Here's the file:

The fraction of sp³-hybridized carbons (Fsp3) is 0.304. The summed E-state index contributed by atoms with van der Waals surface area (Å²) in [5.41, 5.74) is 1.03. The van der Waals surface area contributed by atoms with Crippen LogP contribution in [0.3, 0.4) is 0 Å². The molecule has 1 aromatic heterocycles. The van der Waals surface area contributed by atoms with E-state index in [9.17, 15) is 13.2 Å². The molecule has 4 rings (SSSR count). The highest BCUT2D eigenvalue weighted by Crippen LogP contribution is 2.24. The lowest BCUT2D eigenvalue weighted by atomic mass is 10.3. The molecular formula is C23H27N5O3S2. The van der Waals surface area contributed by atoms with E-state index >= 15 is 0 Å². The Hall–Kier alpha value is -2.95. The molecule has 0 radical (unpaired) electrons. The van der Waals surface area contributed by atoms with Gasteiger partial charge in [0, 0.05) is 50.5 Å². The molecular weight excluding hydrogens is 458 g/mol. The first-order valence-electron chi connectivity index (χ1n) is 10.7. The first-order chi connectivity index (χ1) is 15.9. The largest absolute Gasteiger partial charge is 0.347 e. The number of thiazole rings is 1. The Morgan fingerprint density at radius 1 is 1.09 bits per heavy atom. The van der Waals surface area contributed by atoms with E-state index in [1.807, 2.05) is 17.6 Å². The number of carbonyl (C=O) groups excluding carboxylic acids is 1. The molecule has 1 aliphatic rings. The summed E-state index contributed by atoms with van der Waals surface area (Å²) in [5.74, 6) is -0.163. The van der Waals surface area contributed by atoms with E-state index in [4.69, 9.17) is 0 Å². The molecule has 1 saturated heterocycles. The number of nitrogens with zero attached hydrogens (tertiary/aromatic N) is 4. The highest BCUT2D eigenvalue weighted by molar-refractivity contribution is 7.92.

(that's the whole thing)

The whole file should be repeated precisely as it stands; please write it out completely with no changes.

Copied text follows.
The fraction of sp³-hybridized carbons (Fsp3) is 0.304. The summed E-state index contributed by atoms with van der Waals surface area (Å²) in [5.41, 5.74) is 1.03. The van der Waals surface area contributed by atoms with Crippen LogP contribution in [0.3, 0.4) is 0 Å². The molecule has 1 aromatic heterocycles. The van der Waals surface area contributed by atoms with E-state index in [9.17, 15) is 13.2 Å². The molecule has 4 rings (SSSR count). The highest BCUT2D eigenvalue weighted by Crippen LogP contribution is 2.24. The lowest BCUT2D eigenvalue weighted by atomic mass is 10.3. The molecular formula is C23H27N5O3S2. The van der Waals surface area contributed by atoms with E-state index >= 15 is 0 Å². The Hall–Kier alpha value is -2.95. The molecule has 0 radical (unpaired) electrons. The van der Waals surface area contributed by atoms with Gasteiger partial charge in [0, 0.05) is 50.5 Å². The molecular weight excluding hydrogens is 458 g/mol. The first-order valence-electron chi connectivity index (χ1n) is 10.7. The first-order chi connectivity index (χ1) is 15.9. The largest absolute Gasteiger partial charge is 0.347 e. The number of thiazole rings is 1. The Morgan fingerprint density at radius 1 is 1.09 bits per heavy atom. The van der Waals surface area contributed by atoms with E-state index in [1.807, 2.05) is 17.6 Å². The number of carbonyl (C=O) groups excluding carboxylic acids is 1. The molecule has 1 aliphatic rings. The summed E-state index contributed by atoms with van der Waals surface area (Å²) in [5.74, 6) is -0.163. The van der Waals surface area contributed by atoms with E-state index in [4.69, 9.17) is 0 Å². The molecule has 1 saturated heterocycles. The number of nitrogens with zero attached hydrogens (tertiary/aromatic N) is 4. The highest BCUT2D eigenvalue weighted by molar-refractivity contribution is 7.92.